A urinary tract infection can bring excruciating pain along with it. Here are the symptoms your pet may experience.
Extremely painful symptoms go hand-in-hand with most urinary tract infections. A lower urinary tract infection that centralizes in the bladder makes it difficult for your pet to urinate freely, resulting in pain and strain during each attempt. Because lower UTIs can create the sensation of constantly having to urinate, your pet may try to eliminate over and over, resulting in further pain and distress when only small amounts of urine are expelled.
In the case of upper urinary tract infections that affect the kidneys, your pet would exhibit different symptoms such as vomiting, weight loss, and a disinterest in food. In some cases, your pet may not exhibit any symptoms at all, so it is important to keep up with regular trips to the veterinarian during which an infection can be detected.
Upper and Lower Symptoms
With lower urinary tract infections that centralize in the bladder you may see blood in your dog or cat’s urine, difficulty during urination (pets may cry or strain), frequent attempts at urination (cats may linger by the litter box and dogs the door), accidents in the house or dribbling of urine, licking near the urinary opening, and bad smelling, cloudy urine. With upper urinary tract infections that take place in the kidneys, your pet may exhibit weight loss, vomiting, and a disinterest in food.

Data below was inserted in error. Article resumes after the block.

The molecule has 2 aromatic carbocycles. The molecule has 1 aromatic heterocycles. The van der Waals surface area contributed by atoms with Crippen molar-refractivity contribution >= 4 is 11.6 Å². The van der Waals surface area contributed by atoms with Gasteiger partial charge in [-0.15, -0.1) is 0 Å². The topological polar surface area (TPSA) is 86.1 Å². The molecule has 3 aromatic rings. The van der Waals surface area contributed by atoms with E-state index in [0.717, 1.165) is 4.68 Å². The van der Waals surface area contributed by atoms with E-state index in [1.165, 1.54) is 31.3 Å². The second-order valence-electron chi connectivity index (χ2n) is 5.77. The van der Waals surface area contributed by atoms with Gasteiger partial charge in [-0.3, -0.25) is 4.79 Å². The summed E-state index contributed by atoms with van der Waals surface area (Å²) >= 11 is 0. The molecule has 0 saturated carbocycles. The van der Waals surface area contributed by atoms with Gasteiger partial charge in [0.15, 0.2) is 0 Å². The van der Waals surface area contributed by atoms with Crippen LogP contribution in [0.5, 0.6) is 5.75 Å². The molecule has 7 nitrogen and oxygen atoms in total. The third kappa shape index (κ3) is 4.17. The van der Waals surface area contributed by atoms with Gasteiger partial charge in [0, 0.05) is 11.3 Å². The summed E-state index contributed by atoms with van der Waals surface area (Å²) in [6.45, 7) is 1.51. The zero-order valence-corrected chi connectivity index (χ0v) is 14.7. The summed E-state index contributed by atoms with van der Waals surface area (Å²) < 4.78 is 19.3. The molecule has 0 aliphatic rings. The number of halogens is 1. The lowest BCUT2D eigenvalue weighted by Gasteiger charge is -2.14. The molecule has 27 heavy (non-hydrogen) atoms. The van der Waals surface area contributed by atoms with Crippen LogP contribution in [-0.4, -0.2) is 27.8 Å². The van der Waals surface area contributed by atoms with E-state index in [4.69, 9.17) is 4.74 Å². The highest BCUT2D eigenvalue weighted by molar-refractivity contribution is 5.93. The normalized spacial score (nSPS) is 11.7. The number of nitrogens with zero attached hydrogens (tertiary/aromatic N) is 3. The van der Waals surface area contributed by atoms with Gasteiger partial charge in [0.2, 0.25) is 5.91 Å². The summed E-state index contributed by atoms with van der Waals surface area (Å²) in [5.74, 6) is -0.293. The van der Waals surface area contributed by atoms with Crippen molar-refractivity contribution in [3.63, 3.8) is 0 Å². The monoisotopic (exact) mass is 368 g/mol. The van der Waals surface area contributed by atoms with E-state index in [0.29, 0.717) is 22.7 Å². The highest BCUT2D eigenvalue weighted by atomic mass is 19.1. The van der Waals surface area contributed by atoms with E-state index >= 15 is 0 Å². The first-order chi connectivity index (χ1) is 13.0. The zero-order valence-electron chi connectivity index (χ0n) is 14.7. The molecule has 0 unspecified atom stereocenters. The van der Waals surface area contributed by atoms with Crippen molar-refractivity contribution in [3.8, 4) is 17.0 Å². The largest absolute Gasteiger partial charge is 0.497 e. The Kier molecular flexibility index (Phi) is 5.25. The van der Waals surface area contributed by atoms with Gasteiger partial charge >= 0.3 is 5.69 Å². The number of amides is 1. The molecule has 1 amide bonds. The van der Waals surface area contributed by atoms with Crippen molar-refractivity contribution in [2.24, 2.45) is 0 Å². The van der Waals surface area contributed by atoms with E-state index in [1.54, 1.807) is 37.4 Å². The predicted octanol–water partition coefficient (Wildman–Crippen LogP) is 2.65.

More serious UTI symptoms that may be indicative of a greater problem include fever, tenderness in the lower abdomen, lethargy, and crying out while trying to urinate. These symptoms may mean that the infection has spread and become life-threatening.
If you observe any of these symptoms you should contact your veterinarian right away. The sooner that you begin treating an infection the sooner your pet will start to feel better.
Some urinary tract infections will show no symptoms or may be more difficult to detect. This is just one of the reasons that regular veterinary visits are so important. Make sure that your pet is getting both a physical examination and any necessary lab work to detect abnormalities. The longer your pet’s UTI goes undiagnosed the more difficult it can be to treat, so stay ahead of the game with regular trips to the vet.
This information is for informational purposes only and is not meant as a substitute for the professional advice of, or diagnosis or treatment by, your veterinarian with respect to your pet. It has, however, been verified by a licensed veterinarian for accuracy.